Need time to digest.

    1 point
  • Teodorik MenslTeodorik Mensl, over 5 years ago

    That Surface Pro ad is annoying..

    1 point
  • Joshua Eichler-SummersJoshua Eichler-Summers, over 5 years ago

    Little bits good, lots of bits bad. Over all I find the website stressful to be on!

    The left hand menu:

    Feels clean, structured and spacious. I like it. Feel that there could be more padding right next to wired.co.uk. Doesn't feel very balanced vs what's on the left.

    The left hand menu is severely let down by the wired subscription box in the bottom left. It brings an image into this 'non image' part of the page. Creates a lot of conflict with the content on the right.

    The content on the right:

    Article boxes:

    I've been on the site for like five minutes and I still haven't read the article titles of anything. The white text on top of the image is a lot of work to read. This makes sense - as my eye is having to fight different draws to attention. The image in the background (naturally picked to be stimulating) and the text - which I need to read to know if I actually want to click on the link.

    The margin around the text is too big. It leaves the article title floating in the middle of the boxes and that again makes it hard to read as I'm fighting all the space around the words.

    I'd drastically prefer a separation of the text and the picture. I just want to use this page to choose what to click on.

    There is not enough of a differentiation between adverts and article titles. My brain is not sure what to trust.

    The grid:

    I think the grid could be better structured. I'm not sure what y'all see but I have 4 articles with a combined height of 80% and then a banner ad underneath. To the right of this structure I have two articles that are a 1/3rd in height that sandwich something that I believe is another banner ad but I'm not sure (it says I'm going to click on a link that looks like 'adclick.g.blabla' - but looks like a [sort of] piece of Weird content).

    With better structure my brain could relax and begin to know what to trust.

    Horizontal scroll:

    Not a fan personally. My eyes have been trained pretty well to skim content while scrolling vertically. I don't want to be retrained.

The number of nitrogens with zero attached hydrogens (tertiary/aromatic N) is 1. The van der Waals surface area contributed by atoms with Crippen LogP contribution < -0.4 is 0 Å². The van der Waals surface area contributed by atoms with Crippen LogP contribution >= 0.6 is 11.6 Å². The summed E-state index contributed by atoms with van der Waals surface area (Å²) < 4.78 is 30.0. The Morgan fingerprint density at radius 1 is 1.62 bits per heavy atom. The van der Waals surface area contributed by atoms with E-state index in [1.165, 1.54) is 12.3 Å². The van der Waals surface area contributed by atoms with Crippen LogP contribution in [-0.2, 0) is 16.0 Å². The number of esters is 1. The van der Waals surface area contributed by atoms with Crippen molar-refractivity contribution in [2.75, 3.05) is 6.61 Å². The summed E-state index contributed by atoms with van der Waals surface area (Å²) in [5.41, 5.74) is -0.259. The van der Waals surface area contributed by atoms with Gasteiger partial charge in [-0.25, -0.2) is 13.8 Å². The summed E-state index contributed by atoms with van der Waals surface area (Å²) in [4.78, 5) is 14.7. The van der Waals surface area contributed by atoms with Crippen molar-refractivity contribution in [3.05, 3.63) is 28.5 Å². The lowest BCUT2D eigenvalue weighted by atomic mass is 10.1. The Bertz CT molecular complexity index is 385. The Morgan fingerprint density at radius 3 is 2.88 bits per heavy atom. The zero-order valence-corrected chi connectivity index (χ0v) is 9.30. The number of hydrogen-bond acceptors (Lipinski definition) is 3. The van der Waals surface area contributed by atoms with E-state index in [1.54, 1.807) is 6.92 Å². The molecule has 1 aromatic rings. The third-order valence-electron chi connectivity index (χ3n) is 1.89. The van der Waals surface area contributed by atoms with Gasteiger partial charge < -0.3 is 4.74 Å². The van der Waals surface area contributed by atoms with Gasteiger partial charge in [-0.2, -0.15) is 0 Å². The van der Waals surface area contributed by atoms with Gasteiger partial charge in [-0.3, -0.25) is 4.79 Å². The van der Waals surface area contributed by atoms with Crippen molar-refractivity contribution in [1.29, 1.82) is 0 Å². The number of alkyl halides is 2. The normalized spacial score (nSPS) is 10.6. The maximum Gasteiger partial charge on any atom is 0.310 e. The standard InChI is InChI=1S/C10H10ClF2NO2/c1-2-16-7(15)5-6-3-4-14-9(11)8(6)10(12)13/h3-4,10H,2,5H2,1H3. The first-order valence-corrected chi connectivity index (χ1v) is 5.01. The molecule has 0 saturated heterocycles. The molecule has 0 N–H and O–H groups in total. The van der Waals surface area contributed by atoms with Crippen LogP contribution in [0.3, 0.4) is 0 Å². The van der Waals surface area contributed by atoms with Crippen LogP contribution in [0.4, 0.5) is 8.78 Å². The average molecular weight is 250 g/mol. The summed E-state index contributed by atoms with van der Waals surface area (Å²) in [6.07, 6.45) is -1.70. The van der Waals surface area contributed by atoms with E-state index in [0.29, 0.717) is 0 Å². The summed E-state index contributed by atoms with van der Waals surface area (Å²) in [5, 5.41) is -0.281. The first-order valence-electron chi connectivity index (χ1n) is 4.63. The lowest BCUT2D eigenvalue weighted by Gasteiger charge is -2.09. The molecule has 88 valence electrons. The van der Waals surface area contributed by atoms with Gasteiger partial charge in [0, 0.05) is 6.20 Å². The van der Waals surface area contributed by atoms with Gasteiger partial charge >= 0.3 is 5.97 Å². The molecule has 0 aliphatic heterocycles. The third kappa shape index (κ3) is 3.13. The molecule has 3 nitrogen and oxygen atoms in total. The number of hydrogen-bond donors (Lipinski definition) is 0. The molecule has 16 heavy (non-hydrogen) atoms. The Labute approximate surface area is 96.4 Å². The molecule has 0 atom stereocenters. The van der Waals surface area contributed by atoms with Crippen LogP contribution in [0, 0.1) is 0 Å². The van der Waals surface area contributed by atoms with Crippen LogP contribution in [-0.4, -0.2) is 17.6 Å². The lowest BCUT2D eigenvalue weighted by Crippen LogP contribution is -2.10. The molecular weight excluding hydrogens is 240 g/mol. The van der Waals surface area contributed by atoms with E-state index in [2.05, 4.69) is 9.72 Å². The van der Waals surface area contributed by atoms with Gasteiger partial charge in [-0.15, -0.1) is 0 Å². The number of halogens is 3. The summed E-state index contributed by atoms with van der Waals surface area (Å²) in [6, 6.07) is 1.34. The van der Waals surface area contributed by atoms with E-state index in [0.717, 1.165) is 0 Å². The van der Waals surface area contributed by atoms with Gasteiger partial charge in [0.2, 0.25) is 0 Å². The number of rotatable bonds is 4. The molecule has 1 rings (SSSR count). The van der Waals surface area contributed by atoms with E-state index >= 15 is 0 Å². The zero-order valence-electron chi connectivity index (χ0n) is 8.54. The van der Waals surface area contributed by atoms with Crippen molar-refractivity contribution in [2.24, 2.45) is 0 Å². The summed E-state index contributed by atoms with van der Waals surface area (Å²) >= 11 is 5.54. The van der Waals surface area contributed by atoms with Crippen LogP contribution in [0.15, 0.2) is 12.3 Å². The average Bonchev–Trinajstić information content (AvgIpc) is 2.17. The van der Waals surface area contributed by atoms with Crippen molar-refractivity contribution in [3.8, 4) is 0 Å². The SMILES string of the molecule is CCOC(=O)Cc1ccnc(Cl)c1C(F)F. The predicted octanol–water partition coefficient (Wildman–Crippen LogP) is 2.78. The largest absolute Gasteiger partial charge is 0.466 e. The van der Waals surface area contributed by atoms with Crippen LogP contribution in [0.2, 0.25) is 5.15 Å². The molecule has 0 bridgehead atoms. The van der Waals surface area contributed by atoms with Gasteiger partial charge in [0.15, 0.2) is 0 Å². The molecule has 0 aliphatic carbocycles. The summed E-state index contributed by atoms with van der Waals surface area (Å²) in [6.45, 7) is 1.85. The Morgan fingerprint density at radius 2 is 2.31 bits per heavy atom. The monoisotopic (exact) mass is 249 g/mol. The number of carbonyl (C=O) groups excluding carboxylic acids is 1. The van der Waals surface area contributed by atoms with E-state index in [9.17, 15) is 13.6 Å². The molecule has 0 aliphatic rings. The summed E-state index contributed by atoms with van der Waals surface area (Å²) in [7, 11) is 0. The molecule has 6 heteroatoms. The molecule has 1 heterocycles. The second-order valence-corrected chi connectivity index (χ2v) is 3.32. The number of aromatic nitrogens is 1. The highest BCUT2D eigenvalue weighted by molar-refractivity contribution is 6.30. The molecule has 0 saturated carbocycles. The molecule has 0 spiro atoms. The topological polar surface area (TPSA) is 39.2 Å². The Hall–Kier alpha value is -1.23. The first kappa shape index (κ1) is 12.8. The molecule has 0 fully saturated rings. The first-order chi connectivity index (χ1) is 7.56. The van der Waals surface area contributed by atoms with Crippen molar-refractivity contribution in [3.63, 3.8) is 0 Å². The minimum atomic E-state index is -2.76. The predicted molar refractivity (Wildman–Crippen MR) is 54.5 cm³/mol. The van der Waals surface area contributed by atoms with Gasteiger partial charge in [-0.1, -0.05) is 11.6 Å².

Like the creativity! But think some more aggressive structure would make the experience much better.

    0 points
  • Henrique Alves, over 5 years ago

    The first impression: "what a mess!"

    I have the feeling that horizontal reading isn't how our brain process information. I felt lost.

    0 points
  • Lewis WhiteLewis White, over 5 years ago

    I wish there was better way to scroll through web content;

    I don't think mice are keeping up with what people create today.

    0 points
  • Ryan LeFevreRyan LeFevre, over 5 years ago

    Looks cool, but I kept having issues with the Apple trackpad left/right scroll going backwards/forwards in Chrome.

    0 points
  • Yamill Vallecillo, over 5 years ago

    I don't like the horizontal scrolling. I can see how it will be useful on an iPad. But on desktop it doesn't make any sense. Also reminds me a lot of the new myspace.

    0 points
  • Yakim van ZuijlenYakim van Zuijlen, over 5 years ago

    I think it's a big improvement. I mostly like the new article pages. The typography and lay-out is really well done.

    0 points
  • Miguel Bermudez, over 5 years ago

    I was digging through the source, seeing what they used and found a reference to the "konami code". Put in and press enter. Respect.

    Note: Who knew there was a jquery plugin for this! jquery-raptorize

    0 points
  • Nelson Abalos JrNelson Abalos Jr, over 5 years ago

    Wired copied the new MySpace =(

    0 points
  • Kyle CaseKyle Case, over 5 years ago (edited over 5 years ago )

    This bothers me.

    0 points
  • Eren ErduranEren Erduran, over 5 years ago

    Feedback :/

    0 points
  • Mike JohnsonMike Johnson, over 5 years ago

    I don't think the tile trend will last too much longer on content sites. Tiles are a useful way to design a flat hierarchy, but content sites require grouping and structure if the user is going to be able to find what they're looking for. This whole idea of an infinite list of everything drives me nuts. Netflix tries to compromise by creating groups of infinitely scrolling tiles - I think Xfinity does that now too.

    0 points